From petty bribes and dishonesty at a local level to major financial and political scandals at the international level, corruption is a problem everywhere and it affects almost everything. Corruption takes on so many forms and shades that an exact definition becomes difficult.
Transparency International (TI) defines corruption as the misuse of entrusted power for private gain. Corruption in our world is so pervasive that nobody seems exempt from its curse. Nobody is fully free from the unrighteousness of corruption. But how the consequences of corruption affect the lives of the rich in comparison to the poor is like the difference between night and day.
In the UK in 2009, news broke of politicians' dubious expense claims; a scandal which shocked the public. The callous behavior of some Members of Parliament was outrageous. There was outcry against the abuse of the system by the very people elected to represent the interest of the public in parliament. But the fact of the matter remains that nobody in Britain had to go hungry or die because of the expense scandal. Sadly, corruption of a more severe nature goes on every day in many different parts of the world, and the consequence of corruption means that children sit in classrooms with no teachers to teach them and mothers wait in hospital wards with no doctors to treat them. The effects of corruption are felt and experienced in very different ways.
But corruption is not simply a problem out there where poor people live. There are many ways governments and businesses engender corruption from the West. It is no secret that corrupt dictators in Africa or Asia would find it much harder to siphon off millions of dollars of aid money without Western governments turning a blind-eye to this kind of abuse of power.
The web of corruption is interlinked and encircles the whole globe. This is one reason Micah Challenge is calling on Christians globally to take a stand against corruption.
Latest fashion in tax avoidance, December 2010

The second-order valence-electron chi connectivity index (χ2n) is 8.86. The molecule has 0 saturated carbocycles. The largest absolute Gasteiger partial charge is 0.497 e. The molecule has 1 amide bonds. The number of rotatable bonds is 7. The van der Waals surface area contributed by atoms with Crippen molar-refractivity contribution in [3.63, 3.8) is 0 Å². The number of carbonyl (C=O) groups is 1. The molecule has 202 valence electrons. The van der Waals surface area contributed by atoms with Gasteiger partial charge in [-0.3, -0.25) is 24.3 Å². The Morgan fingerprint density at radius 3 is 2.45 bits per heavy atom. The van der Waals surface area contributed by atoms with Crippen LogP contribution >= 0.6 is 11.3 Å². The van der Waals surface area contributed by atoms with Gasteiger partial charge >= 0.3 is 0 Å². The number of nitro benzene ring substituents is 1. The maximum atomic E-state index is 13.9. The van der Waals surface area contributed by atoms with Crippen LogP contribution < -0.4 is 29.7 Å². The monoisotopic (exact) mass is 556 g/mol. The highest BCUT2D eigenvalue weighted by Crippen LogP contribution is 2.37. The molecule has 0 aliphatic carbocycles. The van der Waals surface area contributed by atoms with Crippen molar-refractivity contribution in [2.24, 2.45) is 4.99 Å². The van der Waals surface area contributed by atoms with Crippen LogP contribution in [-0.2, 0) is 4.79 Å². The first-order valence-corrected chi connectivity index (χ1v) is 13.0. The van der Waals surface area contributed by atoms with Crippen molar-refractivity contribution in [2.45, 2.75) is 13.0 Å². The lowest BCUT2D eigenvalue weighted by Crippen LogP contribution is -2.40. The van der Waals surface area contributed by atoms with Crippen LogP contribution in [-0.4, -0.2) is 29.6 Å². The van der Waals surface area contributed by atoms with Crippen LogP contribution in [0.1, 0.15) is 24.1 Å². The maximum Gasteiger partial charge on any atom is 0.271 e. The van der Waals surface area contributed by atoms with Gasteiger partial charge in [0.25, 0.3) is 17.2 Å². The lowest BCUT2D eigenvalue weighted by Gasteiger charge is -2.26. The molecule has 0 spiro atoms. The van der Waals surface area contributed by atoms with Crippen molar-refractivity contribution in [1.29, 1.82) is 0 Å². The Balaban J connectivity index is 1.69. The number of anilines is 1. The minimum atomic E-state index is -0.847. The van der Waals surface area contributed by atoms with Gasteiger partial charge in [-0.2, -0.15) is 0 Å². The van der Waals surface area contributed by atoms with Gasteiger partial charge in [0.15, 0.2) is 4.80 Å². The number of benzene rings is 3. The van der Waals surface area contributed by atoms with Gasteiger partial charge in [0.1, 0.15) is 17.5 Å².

When companies and individuals seek to minimize or avoid taxes, it may not be illegal. But the loss of millions in revenue for governments means that there is less to spend on welfare, education and poverty reduction. Two recent stories from Europe show the extent of tax avoidance.
Italian designers, Dolce and Gabbana have twice been accused of tax evasion. In the latest case the sum of 100 billion (US$1.3 billion) has been mentioned and could mean a jail term if the case is prosecuted successfully.
The story has barely been reported inside Italy – D&G spend huge sums on advertising and the silence may be linked to nervousness about losing advertising revenue.
Tax avoidance is also a topic in the UK where another fashion mogul, Sir Philip Green, who owns the highly successful Topshop, BHS and Dorothy Perkins chains. He is accused by protesters of deliberately trying to avoid paying hundreds of millions of pounds of UK tax by channelling £1.2 billion (US$1.85 billion) worth of funds from his Arcadia retail empire into an offshore vehicle registered to his wife in Monaco, a tax haven.
There was a similar story five years ago when Green paid a £1.2 billion dividend to his wife, Tina, which was tax-free. The payment, though legal, was controversial and since then unease has increased after Sir Philip has become a special advisor to the Government on austerity and spending cuts.
Micro credit leads to macro profits
Microcredit was an exciting idea last century designed to make small amounts of credit available to poor people who would never normally be able to access credit. The founder of the idea, economist Muhammad Yunus, won a Nobel Peace Prize in 2006.
But in recent years venture capitalists and for-profit banks have seen the success of microfinance and seen a potential for profit.
Now interest rates of 100% are not unknown and the loan schemes are less careful about the borrowers’ ability to repay. In Mexico, average interest rates are 70%. It is estimated that about 20% of Indian borrowers have no capacity to repay.
The NY Times of November 2010 told of one widow in India, Durgamma Dappu, who took a loan from a private microfinance company so she could build a house. She had never had a regular job but was given a $200 loan. She struggled to repay this and further loans and her debt grew to $2000. She lost her tiny plot of land and fled.
Microfinance-for-profit throws up ideas about ethical business behaviour – how much profit is fair when the borrowers are poor? The microfinance industry has over $60 billion in assets, and has unquestionably outgrown its charitable roots.